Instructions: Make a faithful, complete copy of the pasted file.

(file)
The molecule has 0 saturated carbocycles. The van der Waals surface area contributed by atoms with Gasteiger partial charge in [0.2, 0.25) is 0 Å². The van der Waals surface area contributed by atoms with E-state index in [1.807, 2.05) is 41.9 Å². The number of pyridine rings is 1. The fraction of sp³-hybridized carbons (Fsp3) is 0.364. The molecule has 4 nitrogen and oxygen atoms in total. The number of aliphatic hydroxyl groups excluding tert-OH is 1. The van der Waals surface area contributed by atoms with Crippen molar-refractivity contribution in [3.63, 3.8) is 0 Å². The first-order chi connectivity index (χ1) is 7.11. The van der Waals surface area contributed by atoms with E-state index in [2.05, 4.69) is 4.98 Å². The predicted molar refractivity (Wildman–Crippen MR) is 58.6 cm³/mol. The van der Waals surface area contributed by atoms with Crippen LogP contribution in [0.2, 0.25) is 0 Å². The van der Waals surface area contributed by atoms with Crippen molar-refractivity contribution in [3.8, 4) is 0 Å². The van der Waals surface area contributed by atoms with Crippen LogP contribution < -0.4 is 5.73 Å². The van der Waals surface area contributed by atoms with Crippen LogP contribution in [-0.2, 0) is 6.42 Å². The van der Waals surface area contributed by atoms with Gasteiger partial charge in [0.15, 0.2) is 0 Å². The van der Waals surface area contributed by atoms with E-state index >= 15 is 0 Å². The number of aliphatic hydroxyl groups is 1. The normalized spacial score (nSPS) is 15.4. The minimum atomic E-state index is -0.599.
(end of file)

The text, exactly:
The molecule has 0 saturated carbocycles. The van der Waals surface area contributed by atoms with Gasteiger partial charge in [0.2, 0.25) is 0 Å². The van der Waals surface area contributed by atoms with E-state index in [1.807, 2.05) is 41.9 Å². The number of pyridine rings is 1. The fraction of sp³-hybridized carbons (Fsp3) is 0.364. The molecule has 4 nitrogen and oxygen atoms in total. The number of aliphatic hydroxyl groups excluding tert-OH is 1. The van der Waals surface area contributed by atoms with Crippen molar-refractivity contribution in [3.63, 3.8) is 0 Å². The first-order chi connectivity index (χ1) is 7.11. The van der Waals surface area contributed by atoms with E-state index in [2.05, 4.69) is 4.98 Å². The predicted molar refractivity (Wildman–Crippen MR) is 58.6 cm³/mol. The van der Waals surface area contributed by atoms with Crippen LogP contribution in [0.2, 0.25) is 0 Å². The van der Waals surface area contributed by atoms with Crippen molar-refractivity contribution in [3.8, 4) is 0 Å². The van der Waals surface area contributed by atoms with Crippen LogP contribution < -0.4 is 5.73 Å². The van der Waals surface area contributed by atoms with Crippen LogP contribution in [-0.2, 0) is 6.42 Å². The van der Waals surface area contributed by atoms with Gasteiger partial charge in [0.15, 0.2) is 0 Å². The van der Waals surface area contributed by atoms with E-state index >= 15 is 0 Å². The number of aliphatic hydroxyl groups is 1. The normalized spacial score (nSPS) is 15.4. The minimum atomic E-state index is -0.599.